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4 things to do after a bad exam

4 things to do after a bad exam

3 min read
  • Stress management & well-being
  • Study skills & exam prep

Sitting a bad exam can be disheartening. It can be difficult for students to know how to deal with the situation, let alone how to prepare for the following exams under these circumstances. How students react and deal with the situation can have a crucial impact on their subsequent performance.

Thankfully, there are ways to deal with this. Let’s take a look at the top 4 strategies we suggest for students who have just had a bad exam…

what to do after a bad exam

What to do after a bad exam

1. Let your emotions out

It is important that students deal with and accept the situation, instead of avoiding it. Therefore, letting out their emotions by crying or being angry for a bit can be beneficial.

It is also important that students share their worries and problems with others. Talking with parents, teachers or friends can help them get through the disappointment of a bad exam. Asking for help can also help them develop their resilience and deal with this setback better.

2. Don’t dwell on it

Although it is good for students to let their emotions out after experiencing a bad exam, it is important that they don’t dwell on it. A common mistake that students often make is catastrophising, which is believing that the worst possible thing will happen. Blowing a bad exam out of proportion can cause this negative mindset and prevent them from moving on.

Therefore, it is important to prevent students from dwelling on the situation. Encouraging them and reassuring them that it is not the end of the world will help them deal with it and move on. After all, what has happened has happened, and they can’t change anything about it now – and it’s highly unlikely that one bad exam has ruined absolutely everything.

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3. Turn failure into success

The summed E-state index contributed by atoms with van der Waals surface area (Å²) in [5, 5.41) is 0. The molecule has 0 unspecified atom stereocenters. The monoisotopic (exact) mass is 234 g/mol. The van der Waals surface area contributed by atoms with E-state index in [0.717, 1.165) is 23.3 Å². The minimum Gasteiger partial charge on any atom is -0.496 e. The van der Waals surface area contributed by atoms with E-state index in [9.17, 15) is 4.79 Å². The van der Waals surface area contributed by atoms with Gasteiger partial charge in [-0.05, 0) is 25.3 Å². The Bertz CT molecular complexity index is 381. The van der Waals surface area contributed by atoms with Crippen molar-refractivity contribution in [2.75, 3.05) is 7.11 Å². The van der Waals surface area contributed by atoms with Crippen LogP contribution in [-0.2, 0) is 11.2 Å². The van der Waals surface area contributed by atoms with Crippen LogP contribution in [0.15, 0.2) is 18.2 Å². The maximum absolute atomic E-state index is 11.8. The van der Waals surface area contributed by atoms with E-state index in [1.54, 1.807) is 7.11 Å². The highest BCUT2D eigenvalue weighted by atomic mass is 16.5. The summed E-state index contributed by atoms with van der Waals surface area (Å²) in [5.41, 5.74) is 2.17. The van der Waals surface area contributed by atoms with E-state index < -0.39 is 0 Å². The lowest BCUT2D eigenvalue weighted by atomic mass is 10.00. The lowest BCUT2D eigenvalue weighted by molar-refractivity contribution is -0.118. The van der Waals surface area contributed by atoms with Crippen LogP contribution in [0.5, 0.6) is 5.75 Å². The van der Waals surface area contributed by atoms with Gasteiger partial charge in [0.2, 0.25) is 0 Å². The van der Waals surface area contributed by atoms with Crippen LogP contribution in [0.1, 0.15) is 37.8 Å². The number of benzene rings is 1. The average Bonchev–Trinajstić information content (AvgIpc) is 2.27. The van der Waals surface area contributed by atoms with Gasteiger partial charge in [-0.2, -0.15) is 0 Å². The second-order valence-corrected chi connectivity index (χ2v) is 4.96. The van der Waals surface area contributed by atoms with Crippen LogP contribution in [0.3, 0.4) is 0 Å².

Failure and setbacks are learning opportunities. One of the most important steps to take after a bad exam is reflecting on what went wrong.

Students can do this by asking themselves: “What would I do differently next time?” Using this question will help them stop dwelling on the past and gain a sense of control over the situation, which will also help boost their confidence and motivation for their next exam.

Some common examples of what could have gone wrong in their previous exam and how to learn from it include:

  • Timing If students didn’t complete the exam in the given time, they can practice completing past papers and studying under timed conditions.
  • Not knowing the information – If students couldn’t answer some questions on an exam, this could prompt them to identify and study the information they are struggling with most for the next exam.
  • Being stressed – If nerves paralysed them, students can work on reducing their exam stress by getting fresh air, talking to others and not putting too much pressure on themselves.

4. Move on

Easier said than done, but the final step to take after experiencing a bad exam is to simply move on.

This is important to help students bounce back and not let it affect their performance on subsequent exams. Once they have let their frustration out and learned from their mistakes, students should start focusing on getting ready for their following exams.

Final thoughts

A bad exam can reduce students’ confidence, therefore how they deal with the situation afterwards is very important. It’s good to let their emotions out, but they should not dwell on the situation or believe that it is the end of the world.

Students should also focus on turning their failure into success. Using a bad exam as a learning opportunity is one of the best ways to move on and prepare for the next one. These steps can help students get over having a bad exam and turn this setback into success.

About the editor

Bradley Busch

Bradley Busch

Bradley Busch is a Chartered Psychologist and a leading expert on illuminating Cognitive Science research in education. As Director at InnerDrive, his work focuses on translating complex psychological research in a way that is accessible and helpful. He has delivered thousands of workshops for educators and students, helping improve how they think, learn and perform. Bradley is also a prolific writer: he co-authored four books including Teaching & Learning Illuminated and The Science of Learning, as well as regularly featuring in publications such as The Guardian and The Telegraph.

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